Louisville— “We celebrate the creation of a marriage license that omits the county clerk’s name thus avoiding the perception of an endorsement of same-sex marriages by the clerks,” said Paul Chitwood, executive director of the Kentucky Baptist Convention, after Gov. Matt Bevin signed the measure Thursday in his state Capitol office in Frankfort.
The legislation, which creates one marriage license form for both homosexual and straight couples, was enacted to resolve an issue created when Rowan County Clerk Kim Davis was jailed five days for refusing to issue licenses to same-sex couples. Because of her sincerely held religious beliefs regarding the traditional view of marriage, Davis said she couldn’t issue the licenses since the form had her name on them.
“This matter was rightly perceived as a religious liberty issue for county clerks who hold to a biblical definition of marriage,” Chitwood said.
The new law does not require the county clerk’s to sign and issue the licenses, and applicants will have an option of checking “bride,” “groom” or “spouse” beside their name.
The bill’s final version passed the state’s General Assembly without any opposition, clearing the Democratic-led House on a 97-0 vote and the Republican-controlled Senate by a 36-0 vote.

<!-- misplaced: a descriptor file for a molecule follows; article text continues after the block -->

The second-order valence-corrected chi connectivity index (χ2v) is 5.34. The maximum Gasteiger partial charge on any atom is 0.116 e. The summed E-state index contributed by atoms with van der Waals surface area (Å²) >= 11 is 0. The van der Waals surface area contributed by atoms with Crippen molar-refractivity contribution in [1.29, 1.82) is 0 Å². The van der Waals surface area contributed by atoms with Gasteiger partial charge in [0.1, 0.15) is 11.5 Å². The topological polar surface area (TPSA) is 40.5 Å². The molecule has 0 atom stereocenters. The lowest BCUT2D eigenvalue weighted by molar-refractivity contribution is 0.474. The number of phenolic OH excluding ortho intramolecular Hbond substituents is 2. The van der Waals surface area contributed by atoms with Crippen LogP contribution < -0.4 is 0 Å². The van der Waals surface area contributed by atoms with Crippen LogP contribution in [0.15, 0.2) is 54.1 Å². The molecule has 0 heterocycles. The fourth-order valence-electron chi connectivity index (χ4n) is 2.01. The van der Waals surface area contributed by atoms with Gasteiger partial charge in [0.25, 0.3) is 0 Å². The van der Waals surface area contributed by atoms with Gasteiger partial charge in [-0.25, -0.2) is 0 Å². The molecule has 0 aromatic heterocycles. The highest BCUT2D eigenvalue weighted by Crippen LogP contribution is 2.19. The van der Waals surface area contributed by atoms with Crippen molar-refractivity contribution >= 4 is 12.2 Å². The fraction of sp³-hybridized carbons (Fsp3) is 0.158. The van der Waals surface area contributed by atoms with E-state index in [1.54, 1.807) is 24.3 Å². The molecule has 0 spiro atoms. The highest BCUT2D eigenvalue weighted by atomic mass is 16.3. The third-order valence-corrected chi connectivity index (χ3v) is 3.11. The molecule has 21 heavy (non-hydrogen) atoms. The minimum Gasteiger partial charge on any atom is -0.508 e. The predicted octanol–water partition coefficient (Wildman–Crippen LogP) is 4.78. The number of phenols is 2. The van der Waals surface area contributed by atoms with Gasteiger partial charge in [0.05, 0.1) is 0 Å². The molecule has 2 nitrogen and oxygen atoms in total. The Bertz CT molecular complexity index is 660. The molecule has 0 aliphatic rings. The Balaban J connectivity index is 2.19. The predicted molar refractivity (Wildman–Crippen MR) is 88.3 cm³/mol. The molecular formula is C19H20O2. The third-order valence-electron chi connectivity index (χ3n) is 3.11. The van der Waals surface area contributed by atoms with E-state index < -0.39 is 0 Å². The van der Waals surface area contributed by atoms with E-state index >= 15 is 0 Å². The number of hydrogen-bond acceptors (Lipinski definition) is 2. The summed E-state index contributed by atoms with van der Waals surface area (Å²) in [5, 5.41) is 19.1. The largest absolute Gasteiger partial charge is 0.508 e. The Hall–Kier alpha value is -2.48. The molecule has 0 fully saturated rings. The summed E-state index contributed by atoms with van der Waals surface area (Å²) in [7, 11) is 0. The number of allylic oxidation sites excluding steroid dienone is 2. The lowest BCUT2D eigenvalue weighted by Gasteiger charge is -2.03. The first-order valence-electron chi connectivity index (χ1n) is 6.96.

“Everyone benefits from this common-sense legislation,” Bevin said in a statement. “There is no additional cost or work required by our county clerks. They are now able to fully follow the law without being forced to compromise their religious liberty.”
The legislation, which takes effect this summer, drew praise from Kentucky Baptist leaders.
“As Kentuckians, we stand with our Governor as a people desiring to fully express our religious liberty without risk of violating law or conscience,” said Neal Thornton, chairman of the KBC Public Affairs Committee.
“As Kentucky Baptists, we applaud our Governor’s legislative decision,” added Thornton, pastor of First Baptist Church of Mt. Vernon. “His position and posture help create a commonwealth conducive for the spreading of the gospel and the legal protection of our churches.”
The Supreme Court has redefined marriage, making gay marriage legal, KBC President
Kevin Smith observed, “so states and municipalities are having to work through the bureaucratic paperwork of that” decision.
“I’m glad it’s done (in Kentucky), but our society will reap the fruits of SCOTUS’s ruling,” added Smith. teaching pastor at Highview Baptist Church in Louisville. (WR)